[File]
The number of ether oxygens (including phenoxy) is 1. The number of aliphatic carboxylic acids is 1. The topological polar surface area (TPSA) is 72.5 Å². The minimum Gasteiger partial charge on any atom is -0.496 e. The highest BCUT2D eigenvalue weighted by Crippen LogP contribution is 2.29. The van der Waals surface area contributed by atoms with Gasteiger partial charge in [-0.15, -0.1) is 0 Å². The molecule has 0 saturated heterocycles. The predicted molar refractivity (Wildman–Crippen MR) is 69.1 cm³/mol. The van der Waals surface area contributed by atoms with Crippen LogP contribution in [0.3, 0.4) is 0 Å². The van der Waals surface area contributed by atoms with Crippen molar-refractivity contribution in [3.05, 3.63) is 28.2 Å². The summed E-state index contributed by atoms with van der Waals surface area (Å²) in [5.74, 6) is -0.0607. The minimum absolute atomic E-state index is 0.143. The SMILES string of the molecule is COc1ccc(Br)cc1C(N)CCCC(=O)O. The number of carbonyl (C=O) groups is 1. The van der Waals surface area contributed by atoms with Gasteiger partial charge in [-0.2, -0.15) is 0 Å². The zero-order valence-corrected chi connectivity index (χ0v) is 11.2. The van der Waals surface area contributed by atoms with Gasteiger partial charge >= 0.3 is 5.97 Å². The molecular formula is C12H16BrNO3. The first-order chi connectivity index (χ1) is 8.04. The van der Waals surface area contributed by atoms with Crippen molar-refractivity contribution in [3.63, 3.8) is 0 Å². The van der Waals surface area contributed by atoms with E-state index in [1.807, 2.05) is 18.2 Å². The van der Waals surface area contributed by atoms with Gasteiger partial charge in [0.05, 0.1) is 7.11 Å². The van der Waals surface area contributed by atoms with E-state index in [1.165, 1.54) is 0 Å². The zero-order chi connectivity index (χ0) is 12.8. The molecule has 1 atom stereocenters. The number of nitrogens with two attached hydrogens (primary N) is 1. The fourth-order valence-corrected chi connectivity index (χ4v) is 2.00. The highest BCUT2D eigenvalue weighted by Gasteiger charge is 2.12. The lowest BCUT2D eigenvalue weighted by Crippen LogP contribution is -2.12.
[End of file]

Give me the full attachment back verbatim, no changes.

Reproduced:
The number of ether oxygens (including phenoxy) is 1. The number of aliphatic carboxylic acids is 1. The topological polar surface area (TPSA) is 72.5 Å². The minimum Gasteiger partial charge on any atom is -0.496 e. The highest BCUT2D eigenvalue weighted by Crippen LogP contribution is 2.29. The van der Waals surface area contributed by atoms with Gasteiger partial charge in [-0.15, -0.1) is 0 Å². The molecule has 0 saturated heterocycles. The predicted molar refractivity (Wildman–Crippen MR) is 69.1 cm³/mol. The van der Waals surface area contributed by atoms with Crippen LogP contribution in [0.3, 0.4) is 0 Å². The van der Waals surface area contributed by atoms with Crippen molar-refractivity contribution in [3.05, 3.63) is 28.2 Å². The summed E-state index contributed by atoms with van der Waals surface area (Å²) in [5.74, 6) is -0.0607. The minimum absolute atomic E-state index is 0.143. The SMILES string of the molecule is COc1ccc(Br)cc1C(N)CCCC(=O)O. The number of carbonyl (C=O) groups is 1. The van der Waals surface area contributed by atoms with Gasteiger partial charge in [-0.2, -0.15) is 0 Å². The zero-order valence-corrected chi connectivity index (χ0v) is 11.2. The van der Waals surface area contributed by atoms with Gasteiger partial charge >= 0.3 is 5.97 Å². The molecular formula is C12H16BrNO3. The first-order chi connectivity index (χ1) is 8.04. The van der Waals surface area contributed by atoms with Crippen molar-refractivity contribution in [3.63, 3.8) is 0 Å². The van der Waals surface area contributed by atoms with E-state index in [1.807, 2.05) is 18.2 Å². The van der Waals surface area contributed by atoms with Gasteiger partial charge in [0.05, 0.1) is 7.11 Å². The van der Waals surface area contributed by atoms with E-state index in [1.165, 1.54) is 0 Å². The zero-order chi connectivity index (χ0) is 12.8. The molecule has 1 atom stereocenters. The number of nitrogens with two attached hydrogens (primary N) is 1. The fourth-order valence-corrected chi connectivity index (χ4v) is 2.00. The highest BCUT2D eigenvalue weighted by Gasteiger charge is 2.12. The lowest BCUT2D eigenvalue weighted by Crippen LogP contribution is -2.12.